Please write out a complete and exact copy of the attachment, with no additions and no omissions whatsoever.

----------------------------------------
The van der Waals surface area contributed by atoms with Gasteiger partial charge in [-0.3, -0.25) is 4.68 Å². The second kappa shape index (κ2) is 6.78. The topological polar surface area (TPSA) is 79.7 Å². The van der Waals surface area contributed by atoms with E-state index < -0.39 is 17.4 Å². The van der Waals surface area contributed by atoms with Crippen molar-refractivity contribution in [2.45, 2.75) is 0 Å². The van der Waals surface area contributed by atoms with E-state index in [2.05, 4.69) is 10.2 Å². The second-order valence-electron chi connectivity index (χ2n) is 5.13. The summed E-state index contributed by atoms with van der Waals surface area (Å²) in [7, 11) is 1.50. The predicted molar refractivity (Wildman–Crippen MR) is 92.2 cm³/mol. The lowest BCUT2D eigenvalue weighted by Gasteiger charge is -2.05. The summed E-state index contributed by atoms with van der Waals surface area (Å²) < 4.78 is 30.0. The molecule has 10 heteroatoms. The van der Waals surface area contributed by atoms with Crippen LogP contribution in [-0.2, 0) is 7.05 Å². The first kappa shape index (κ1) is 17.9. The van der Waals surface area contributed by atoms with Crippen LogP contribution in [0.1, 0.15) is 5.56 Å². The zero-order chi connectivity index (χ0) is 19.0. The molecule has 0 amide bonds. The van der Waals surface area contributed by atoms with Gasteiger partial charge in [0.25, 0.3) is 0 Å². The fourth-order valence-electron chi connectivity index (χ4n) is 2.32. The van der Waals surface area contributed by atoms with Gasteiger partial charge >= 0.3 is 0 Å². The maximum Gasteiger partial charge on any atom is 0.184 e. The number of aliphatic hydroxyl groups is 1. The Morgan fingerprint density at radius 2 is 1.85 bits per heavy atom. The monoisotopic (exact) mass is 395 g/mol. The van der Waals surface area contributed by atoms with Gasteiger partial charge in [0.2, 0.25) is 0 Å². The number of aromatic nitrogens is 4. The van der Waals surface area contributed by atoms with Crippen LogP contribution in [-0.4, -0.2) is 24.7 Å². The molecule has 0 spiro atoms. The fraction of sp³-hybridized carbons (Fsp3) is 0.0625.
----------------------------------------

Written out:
The van der Waals surface area contributed by atoms with Gasteiger partial charge in [-0.3, -0.25) is 4.68 Å². The second kappa shape index (κ2) is 6.78. The topological polar surface area (TPSA) is 79.7 Å². The van der Waals surface area contributed by atoms with E-state index < -0.39 is 17.4 Å². The van der Waals surface area contributed by atoms with Crippen molar-refractivity contribution in [2.45, 2.75) is 0 Å². The van der Waals surface area contributed by atoms with E-state index in [2.05, 4.69) is 10.2 Å². The second-order valence-electron chi connectivity index (χ2n) is 5.13. The summed E-state index contributed by atoms with van der Waals surface area (Å²) in [7, 11) is 1.50. The predicted molar refractivity (Wildman–Crippen MR) is 92.2 cm³/mol. The lowest BCUT2D eigenvalue weighted by Gasteiger charge is -2.05. The summed E-state index contributed by atoms with van der Waals surface area (Å²) < 4.78 is 30.0. The molecule has 10 heteroatoms. The van der Waals surface area contributed by atoms with Crippen LogP contribution in [-0.2, 0) is 7.05 Å². The first kappa shape index (κ1) is 17.9. The van der Waals surface area contributed by atoms with Crippen LogP contribution in [0.1, 0.15) is 5.56 Å². The zero-order chi connectivity index (χ0) is 19.0. The molecule has 0 amide bonds. The van der Waals surface area contributed by atoms with Gasteiger partial charge in [0.25, 0.3) is 0 Å². The fourth-order valence-electron chi connectivity index (χ4n) is 2.32. The van der Waals surface area contributed by atoms with Gasteiger partial charge >= 0.3 is 0 Å². The maximum Gasteiger partial charge on any atom is 0.184 e. The number of aliphatic hydroxyl groups is 1. The Morgan fingerprint density at radius 2 is 1.85 bits per heavy atom. The monoisotopic (exact) mass is 395 g/mol. The van der Waals surface area contributed by atoms with Gasteiger partial charge in [0.2, 0.25) is 0 Å². The number of aromatic nitrogens is 4. The van der Waals surface area contributed by atoms with Crippen LogP contribution in [-0.4, -0.2) is 24.7 Å². The molecule has 0 spiro atoms. The fraction of sp³-hybridized carbons (Fsp3) is 0.0625.